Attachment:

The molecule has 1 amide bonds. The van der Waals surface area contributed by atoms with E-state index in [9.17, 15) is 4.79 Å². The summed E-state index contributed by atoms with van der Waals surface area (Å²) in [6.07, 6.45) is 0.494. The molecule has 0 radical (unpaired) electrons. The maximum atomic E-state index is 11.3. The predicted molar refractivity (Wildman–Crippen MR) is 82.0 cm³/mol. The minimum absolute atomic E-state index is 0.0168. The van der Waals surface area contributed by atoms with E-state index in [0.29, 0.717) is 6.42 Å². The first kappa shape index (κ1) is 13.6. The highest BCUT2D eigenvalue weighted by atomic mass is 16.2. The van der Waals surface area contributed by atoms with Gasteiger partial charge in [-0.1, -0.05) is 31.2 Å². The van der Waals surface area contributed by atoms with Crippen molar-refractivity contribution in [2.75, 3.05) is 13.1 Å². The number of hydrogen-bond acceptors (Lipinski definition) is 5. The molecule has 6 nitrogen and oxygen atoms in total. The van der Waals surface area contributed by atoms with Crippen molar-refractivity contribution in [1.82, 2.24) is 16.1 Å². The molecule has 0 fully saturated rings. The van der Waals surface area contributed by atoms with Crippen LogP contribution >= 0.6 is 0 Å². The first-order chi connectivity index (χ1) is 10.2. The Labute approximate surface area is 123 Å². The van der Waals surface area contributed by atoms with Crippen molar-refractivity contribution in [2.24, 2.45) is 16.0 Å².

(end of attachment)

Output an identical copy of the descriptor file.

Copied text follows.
The molecule has 1 amide bonds. The van der Waals surface area contributed by atoms with E-state index in [9.17, 15) is 4.79 Å². The summed E-state index contributed by atoms with van der Waals surface area (Å²) in [6.07, 6.45) is 0.494. The molecule has 0 radical (unpaired) electrons. The maximum atomic E-state index is 11.3. The predicted molar refractivity (Wildman–Crippen MR) is 82.0 cm³/mol. The minimum absolute atomic E-state index is 0.0168. The van der Waals surface area contributed by atoms with E-state index in [0.29, 0.717) is 6.42 Å². The first kappa shape index (κ1) is 13.6. The highest BCUT2D eigenvalue weighted by atomic mass is 16.2. The van der Waals surface area contributed by atoms with Gasteiger partial charge in [-0.1, -0.05) is 31.2 Å². The van der Waals surface area contributed by atoms with Crippen molar-refractivity contribution in [2.75, 3.05) is 13.1 Å². The number of hydrogen-bond acceptors (Lipinski definition) is 5. The molecule has 6 nitrogen and oxygen atoms in total. The van der Waals surface area contributed by atoms with Crippen molar-refractivity contribution in [1.82, 2.24) is 16.1 Å². The molecule has 0 fully saturated rings. The van der Waals surface area contributed by atoms with Crippen LogP contribution >= 0.6 is 0 Å². The first-order chi connectivity index (χ1) is 10.2. The Labute approximate surface area is 123 Å². The van der Waals surface area contributed by atoms with Crippen molar-refractivity contribution in [2.24, 2.45) is 16.0 Å².